GroundFloor Media & CenterTable Blog

sorryThe non-apology apology. You might not have known that such a term exists, but most people have experienced it, and companies are regularly using it.

Wikipedia even has an entry for it: “A non-apology apology is a statement that has the form of an apology but does not express the expected contrition. It is common in both politics and public relations.” Ouch, public relations.

As public relations practitioners, we’ve all had the opportunity to craft apologies on behalf of our clients. There’s a balance of demonstrating sincerity and contrition, without completely admitting guilt and wrongdoing (or the apology might not be approved by legal). In the case of a Scottish brewer, they recently took the non-apology to a whole new level.

BrewDog published a blog post, titled #SorryNotSorry directed to the U.K. industry standards group called the Portman Group. The the group banned the brewers’ Dead Pony Club ale, saying that the packaging would lead to “antisocial behavior and binge drinking.”

“On behalf of BrewDog PLC and its 14,691 individual shareholders, I would like to issue a formal apology to the Portman Group for not giving a s*** about today’s ruling. Indeed, we are sorry for never giving a s*** about anything the Portman Group has to say, and treating all of its statements with callous indifference and nonchalance.”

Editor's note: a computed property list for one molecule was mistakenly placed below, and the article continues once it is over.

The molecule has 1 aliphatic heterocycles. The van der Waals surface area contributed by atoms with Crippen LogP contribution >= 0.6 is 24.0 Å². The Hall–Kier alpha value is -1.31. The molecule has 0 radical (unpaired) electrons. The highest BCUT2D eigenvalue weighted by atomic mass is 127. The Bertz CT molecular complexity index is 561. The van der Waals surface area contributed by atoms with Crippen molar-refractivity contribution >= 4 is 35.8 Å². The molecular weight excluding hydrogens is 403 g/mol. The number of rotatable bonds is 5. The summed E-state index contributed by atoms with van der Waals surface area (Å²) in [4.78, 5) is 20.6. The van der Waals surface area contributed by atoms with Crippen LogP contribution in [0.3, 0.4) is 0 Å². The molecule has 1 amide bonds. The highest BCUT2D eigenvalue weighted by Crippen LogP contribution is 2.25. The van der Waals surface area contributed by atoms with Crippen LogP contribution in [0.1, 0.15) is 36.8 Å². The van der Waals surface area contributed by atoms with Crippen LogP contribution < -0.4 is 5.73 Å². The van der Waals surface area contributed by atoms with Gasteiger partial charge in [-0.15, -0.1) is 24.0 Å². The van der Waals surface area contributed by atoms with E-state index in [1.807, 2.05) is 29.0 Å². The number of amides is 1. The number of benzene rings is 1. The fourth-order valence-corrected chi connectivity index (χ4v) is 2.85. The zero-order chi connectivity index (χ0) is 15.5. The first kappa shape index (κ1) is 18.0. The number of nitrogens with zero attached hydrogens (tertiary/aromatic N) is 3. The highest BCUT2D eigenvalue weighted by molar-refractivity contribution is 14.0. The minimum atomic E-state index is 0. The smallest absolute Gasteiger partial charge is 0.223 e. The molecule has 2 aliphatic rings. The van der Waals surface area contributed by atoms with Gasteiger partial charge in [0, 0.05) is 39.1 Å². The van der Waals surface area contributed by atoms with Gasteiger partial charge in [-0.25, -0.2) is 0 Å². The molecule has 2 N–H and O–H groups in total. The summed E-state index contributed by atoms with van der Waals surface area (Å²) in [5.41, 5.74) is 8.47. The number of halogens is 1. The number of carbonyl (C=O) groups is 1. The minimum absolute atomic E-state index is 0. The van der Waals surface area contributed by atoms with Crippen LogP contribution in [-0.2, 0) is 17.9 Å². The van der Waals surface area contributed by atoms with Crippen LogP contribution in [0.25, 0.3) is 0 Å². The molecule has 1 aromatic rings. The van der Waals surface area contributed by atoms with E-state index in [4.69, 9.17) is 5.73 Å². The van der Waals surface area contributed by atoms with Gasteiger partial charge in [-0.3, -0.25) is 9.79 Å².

The post garnered plenty of supportive comments from fans of the brewer, and has generated buzz on this side of the pond by Mashable and others. In the case of BrewDog, they seemed to have suffered no ill effects from the flip and sarcastic post, at least not yet.

According to this Huffington Post article, 2013 was the year of the non-apology. From Paula Dean to Lance Armstrong to Toronto Mayor Rob Ford, we all witnessed these very public apologies, but not everyone was convinced about their sincerity. Crisis communication 101 tells us that it’s not enough to publicly apologize for any wrongdoing; you must truly demonstrate a commitment to change and then follow through.

Here are some basic crisis response guidelines we provide to our clients:

  • Acknowledge and accept responsibility for what occurred
  • Plan and implement changes to ensure mistakes are not repeated
  • Engage with target audiences throughout the process

GroundFloor Media’s, Gil Rudawsky, captured the essence of the corporate apology in a previous blog post titled: How to Make a Great Customer Apology.


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